At the sign of the Barking lion...

All Saints, Icklingham

At the sign of the Barking lion...

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Icklingham All Saints

Icklingham All Saints chancel door

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Faith, Charity, Hope   This church is among many people's favourites in Suffolk, and so it is with some embarrassment that I must admit that I had never been inside until the summer of 2011. On my two previous visits I had found substantial building work in progress, on one occasion the replacement of All Saints's vast thatched roof. Now in the care of the Churches Conservation Trust, it is hard to imagine that all that care could have been afforded by the parish, especially as they had another church up the road at St James, and so in the 1970s All Saints was declared redundant.

This is an ancient place. The Iceni, for whom the village is named, were a Celtic tribe, whose Queen Boudicca has become a national heroine. She it was who, in the 1st century AD, led the only successful rebellion against the Roman occupation. It is likely that the Iceni later embraced Christianity, but no trace of their worship survives; after the Romans finally left Britain after AD400, the Iceni were driven out of their homeland by the Saxons, who, of course, remain in Suffolk to this day. The Saxons were themselves later Christianised by St Felix, and this was probably the most densely populated area of England by AD700. An excavated Saxon village has been reconstructed nearby at West Stow.

All Saints is one of Suffolk's great village churches, and is in a splendid condition now, thanks to the loving attention lavished on it by the Churches Conservation Trust. The hilltop site suggests that this may have been where the converted Saxons built their church, but nothing here is older than the 12th century work in the nave walls. Most of this church was rebuilt on a grand scale in the 14th and 15th centuries, but it still retains a rustic charm which seems to speak of that earlier age, although this may well be the CCT's clever sleight of hand.

The church is usually open during the day, and if not there is a key available across the road at the pub. You let yourself in through a door on the north side, with a pretty handle made by some 19th Century blacksmith to represnt the virtues of Faith, Hope and Charity. You step into a space which is full of light thanks to the clear glass in most of the windows, looking across to a south aisle which is as wide as the nave and makes the interior appear square. Turning east, the chancel contains the largest expanse of medieval tiles in East Anglia. Geometric patterns are punctuated by lion faces and evangelistic symbols.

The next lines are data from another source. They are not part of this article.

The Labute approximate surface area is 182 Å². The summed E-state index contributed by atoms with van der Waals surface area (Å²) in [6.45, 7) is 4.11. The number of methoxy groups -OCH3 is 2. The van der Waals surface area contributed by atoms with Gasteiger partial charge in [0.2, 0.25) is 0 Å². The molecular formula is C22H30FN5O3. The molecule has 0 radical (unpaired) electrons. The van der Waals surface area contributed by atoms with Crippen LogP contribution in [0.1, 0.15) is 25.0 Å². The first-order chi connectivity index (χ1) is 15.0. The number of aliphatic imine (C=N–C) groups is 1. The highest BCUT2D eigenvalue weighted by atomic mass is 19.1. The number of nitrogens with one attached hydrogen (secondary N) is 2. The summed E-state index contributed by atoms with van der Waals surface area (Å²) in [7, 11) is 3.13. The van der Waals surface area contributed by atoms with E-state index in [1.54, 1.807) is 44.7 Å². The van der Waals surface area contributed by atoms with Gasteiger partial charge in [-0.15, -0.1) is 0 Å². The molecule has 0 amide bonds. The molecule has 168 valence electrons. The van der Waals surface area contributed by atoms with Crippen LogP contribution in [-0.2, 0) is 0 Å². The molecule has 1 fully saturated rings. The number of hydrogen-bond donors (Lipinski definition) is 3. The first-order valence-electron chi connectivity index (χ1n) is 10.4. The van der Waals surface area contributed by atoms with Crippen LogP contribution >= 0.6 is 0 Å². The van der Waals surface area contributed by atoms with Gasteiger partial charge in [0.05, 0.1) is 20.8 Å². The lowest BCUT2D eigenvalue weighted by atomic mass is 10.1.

Icklingham All Saints: medieval tiles Icklingham All Saints: medieval tiles
Icklingham All Saints: medieval tiles Icklingham All Saints: medieval tiles Icklingham All Saints: medieval tiles

The 15th Century benches in the nave are rather precarious, and it is hard to think that the bods from Health & Safety would be terribly happy about them being used for sitting on, but they do look lovely. The 19th Century benches across from them have a similarly rustic feel, quite a contrast with the urbanised clutter up the road at St James.

The rood screen dado is 15th Century, though it was obviously altered to accomodate a pretty Jacobean gate two centuries later, at which date the pulpit was also installed. The font is 14th Century, and contemporary with the tiles and the glass reset in the south aisle. The figures appear to be Old Testament prophets, with perhaps two disciples looking out of the window-like arcading of their panes. It is rare to find quite such an assemblage of 14th Century fittings in East Anglia, and one can only presume that they date form the original rebuilding of this church.

This is such a super church that you can't help thinking the parish missed a trick allowing it to be declared redundant. This wide open space cries out for oil lamp and candle-lit evensong, for Christmas carols and Easter morning, and for that most characteristic of 19th Century Anglican inventions, the harvest festival. Instead, your footsteps echo in the silence as you step through the emptiness.


Simon Knott, October 2011

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chancel screen looking east south aisle chancel bier
Saint prophet? prophet? prophet? Saint fragments
font font looking north from the south aisle upper tracery


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